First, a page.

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Bristol Festival of Ideas

Services delivered

  • Research and requirements gathering
  • Branding
  • WordPress development
  • Training and on-going support
Visit website
Desktop image of Bristol Festival of Ideas Wordpress project Mobile image of Bristol Festival of Ideas Wordpress project

Bristol Festival of Ideas

Services delivered

  • Research and requirements gathering
  • Branding
  • WordPress development
  • Training and on-going support
Visit website

New branding and website for Bristol Festival of Ideas

The Bristol Festival of Ideas aims to stimulate people’s minds and passions with an inspiring programme of discussion and debate throughout the year. Celebrating its 10 year anniversary in 2015, it’s run more than 2,000 events since its beginning as well as putting on major projects within Bristol’s academic landscape.

What was needed

The Festival of Ideas team required a new look and feel to their brand that could be applied to a vast programme of events. The team also desperately needed a new website that was quick to update and could be flexible enough to work with multiple venues offering different ticketing solutions for the event booking.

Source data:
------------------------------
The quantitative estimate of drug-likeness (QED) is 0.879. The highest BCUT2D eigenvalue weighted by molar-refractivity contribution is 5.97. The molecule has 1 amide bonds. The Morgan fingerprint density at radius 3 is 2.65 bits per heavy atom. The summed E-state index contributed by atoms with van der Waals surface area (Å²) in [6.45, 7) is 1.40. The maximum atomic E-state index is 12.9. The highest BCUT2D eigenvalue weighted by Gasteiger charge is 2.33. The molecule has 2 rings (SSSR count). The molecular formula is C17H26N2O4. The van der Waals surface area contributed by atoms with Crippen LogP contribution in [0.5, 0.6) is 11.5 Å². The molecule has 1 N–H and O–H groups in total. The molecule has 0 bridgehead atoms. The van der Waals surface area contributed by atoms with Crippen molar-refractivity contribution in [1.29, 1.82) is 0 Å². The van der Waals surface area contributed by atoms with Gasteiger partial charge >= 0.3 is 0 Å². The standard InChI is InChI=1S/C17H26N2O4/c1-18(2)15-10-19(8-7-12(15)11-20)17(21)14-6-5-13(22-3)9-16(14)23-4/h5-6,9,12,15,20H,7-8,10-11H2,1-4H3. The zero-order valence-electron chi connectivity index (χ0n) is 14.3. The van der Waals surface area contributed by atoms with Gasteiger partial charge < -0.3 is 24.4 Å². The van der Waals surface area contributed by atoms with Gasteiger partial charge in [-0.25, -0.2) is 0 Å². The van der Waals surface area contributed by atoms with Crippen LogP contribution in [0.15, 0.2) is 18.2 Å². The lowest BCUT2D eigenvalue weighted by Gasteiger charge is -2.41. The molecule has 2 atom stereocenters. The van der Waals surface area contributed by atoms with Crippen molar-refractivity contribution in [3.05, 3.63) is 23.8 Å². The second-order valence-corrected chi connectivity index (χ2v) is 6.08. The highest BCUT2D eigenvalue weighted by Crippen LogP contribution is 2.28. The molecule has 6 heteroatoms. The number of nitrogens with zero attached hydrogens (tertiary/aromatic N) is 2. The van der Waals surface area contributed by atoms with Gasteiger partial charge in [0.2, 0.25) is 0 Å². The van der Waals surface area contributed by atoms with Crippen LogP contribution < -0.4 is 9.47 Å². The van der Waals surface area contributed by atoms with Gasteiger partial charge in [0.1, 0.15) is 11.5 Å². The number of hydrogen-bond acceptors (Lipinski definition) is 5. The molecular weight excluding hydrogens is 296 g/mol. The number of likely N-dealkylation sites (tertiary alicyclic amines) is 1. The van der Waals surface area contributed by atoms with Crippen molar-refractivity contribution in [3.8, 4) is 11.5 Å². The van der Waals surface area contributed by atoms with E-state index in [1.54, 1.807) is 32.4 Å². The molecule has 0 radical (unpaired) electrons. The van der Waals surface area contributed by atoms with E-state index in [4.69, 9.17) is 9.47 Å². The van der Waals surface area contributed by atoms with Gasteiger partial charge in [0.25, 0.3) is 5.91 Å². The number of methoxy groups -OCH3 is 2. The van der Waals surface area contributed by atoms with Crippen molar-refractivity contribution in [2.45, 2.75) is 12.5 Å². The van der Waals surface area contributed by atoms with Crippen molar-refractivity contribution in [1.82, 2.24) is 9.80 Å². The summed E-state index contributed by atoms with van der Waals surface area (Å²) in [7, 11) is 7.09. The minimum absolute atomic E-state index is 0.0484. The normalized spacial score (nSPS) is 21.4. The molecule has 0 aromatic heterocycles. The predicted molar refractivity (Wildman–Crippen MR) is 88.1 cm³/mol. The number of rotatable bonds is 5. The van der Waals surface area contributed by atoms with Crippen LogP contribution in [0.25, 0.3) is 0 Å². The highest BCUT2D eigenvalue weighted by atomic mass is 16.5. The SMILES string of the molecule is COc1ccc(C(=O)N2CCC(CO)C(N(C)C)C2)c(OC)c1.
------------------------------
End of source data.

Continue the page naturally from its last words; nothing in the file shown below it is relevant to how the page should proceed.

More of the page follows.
Atomic Smash decided to approach this as two separate tasks:

  1. Providing a new brand that worked well online and offline
  2. Designing and developing a new WordPress website that would work across mobile and desktop.

Brand design

After conducting an extensive branding discovery workshop with the team, it became clear that the festival’s current identity was not complimenting the exciting and wide ranging programme of events on offer. Due to the festivals diverse audience, great care was taken in forming an identity that wasn’t likely to alienate. We therefore took into consideration sensitivity towards any dramatic switch in direction from the current branding.

Bristol Festival Of Ideas Logo old and new

A contemporary type mark was crafted in a variation of stacking options allowing for maximum flexibility during application. Drawing from the current branding a modern take on the existing pink was created and used within a dynamic slash this in turn was pulled out and used as a graphic device throughout other collateral. The slash mark also works with the numerous seasons of events that are rolled out throughout the year acting as a over arching umbrella in which everything can sit within. Tailored colours were especially selected for each of these events – all of which could sit comfortably next to the slash graphic.